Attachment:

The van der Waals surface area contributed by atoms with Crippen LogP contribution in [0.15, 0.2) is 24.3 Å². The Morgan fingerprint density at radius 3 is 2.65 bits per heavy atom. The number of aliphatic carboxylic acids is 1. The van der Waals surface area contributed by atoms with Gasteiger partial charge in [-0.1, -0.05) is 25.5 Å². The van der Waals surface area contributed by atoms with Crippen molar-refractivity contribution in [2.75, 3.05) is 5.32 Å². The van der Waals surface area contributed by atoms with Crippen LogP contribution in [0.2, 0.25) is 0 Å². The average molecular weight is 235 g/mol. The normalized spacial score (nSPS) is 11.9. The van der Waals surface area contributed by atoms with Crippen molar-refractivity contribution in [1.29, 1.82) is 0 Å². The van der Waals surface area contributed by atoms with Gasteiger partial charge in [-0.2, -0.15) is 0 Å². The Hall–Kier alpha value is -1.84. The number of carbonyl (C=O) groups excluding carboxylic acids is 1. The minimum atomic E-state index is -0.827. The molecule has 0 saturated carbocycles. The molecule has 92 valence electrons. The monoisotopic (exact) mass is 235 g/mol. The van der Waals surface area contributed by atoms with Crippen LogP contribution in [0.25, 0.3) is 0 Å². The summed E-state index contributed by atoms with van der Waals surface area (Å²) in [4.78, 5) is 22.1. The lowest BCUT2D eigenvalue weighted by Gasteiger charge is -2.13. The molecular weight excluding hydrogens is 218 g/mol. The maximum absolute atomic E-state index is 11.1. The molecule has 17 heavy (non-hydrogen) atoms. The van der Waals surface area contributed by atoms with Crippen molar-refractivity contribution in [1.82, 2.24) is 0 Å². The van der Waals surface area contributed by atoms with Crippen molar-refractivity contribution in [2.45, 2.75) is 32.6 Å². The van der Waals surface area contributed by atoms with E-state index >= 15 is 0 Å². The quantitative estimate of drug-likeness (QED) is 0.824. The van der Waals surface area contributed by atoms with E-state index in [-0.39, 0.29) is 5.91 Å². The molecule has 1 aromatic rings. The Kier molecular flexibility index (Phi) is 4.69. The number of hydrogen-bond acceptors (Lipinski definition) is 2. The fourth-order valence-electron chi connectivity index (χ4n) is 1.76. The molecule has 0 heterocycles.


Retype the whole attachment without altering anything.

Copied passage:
The van der Waals surface area contributed by atoms with Crippen LogP contribution in [0.15, 0.2) is 24.3 Å². The Morgan fingerprint density at radius 3 is 2.65 bits per heavy atom. The number of aliphatic carboxylic acids is 1. The van der Waals surface area contributed by atoms with Gasteiger partial charge in [-0.1, -0.05) is 25.5 Å². The van der Waals surface area contributed by atoms with Crippen molar-refractivity contribution in [2.75, 3.05) is 5.32 Å². The van der Waals surface area contributed by atoms with Crippen LogP contribution in [0.2, 0.25) is 0 Å². The average molecular weight is 235 g/mol. The normalized spacial score (nSPS) is 11.9. The van der Waals surface area contributed by atoms with Crippen molar-refractivity contribution in [1.29, 1.82) is 0 Å². The van der Waals surface area contributed by atoms with Gasteiger partial charge in [-0.2, -0.15) is 0 Å². The Hall–Kier alpha value is -1.84. The number of carbonyl (C=O) groups excluding carboxylic acids is 1. The minimum atomic E-state index is -0.827. The molecule has 0 saturated carbocycles. The molecule has 92 valence electrons. The monoisotopic (exact) mass is 235 g/mol. The van der Waals surface area contributed by atoms with Crippen LogP contribution in [0.25, 0.3) is 0 Å². The summed E-state index contributed by atoms with van der Waals surface area (Å²) in [4.78, 5) is 22.1. The lowest BCUT2D eigenvalue weighted by Gasteiger charge is -2.13. The molecular weight excluding hydrogens is 218 g/mol. The maximum absolute atomic E-state index is 11.1. The molecule has 17 heavy (non-hydrogen) atoms. The van der Waals surface area contributed by atoms with Crippen molar-refractivity contribution in [1.82, 2.24) is 0 Å². The van der Waals surface area contributed by atoms with Crippen molar-refractivity contribution in [2.45, 2.75) is 32.6 Å². The van der Waals surface area contributed by atoms with E-state index >= 15 is 0 Å². The quantitative estimate of drug-likeness (QED) is 0.824. The van der Waals surface area contributed by atoms with E-state index in [-0.39, 0.29) is 5.91 Å². The molecule has 1 aromatic rings. The Kier molecular flexibility index (Phi) is 4.69. The number of hydrogen-bond acceptors (Lipinski definition) is 2. The fourth-order valence-electron chi connectivity index (χ4n) is 1.76. The molecule has 0 heterocycles.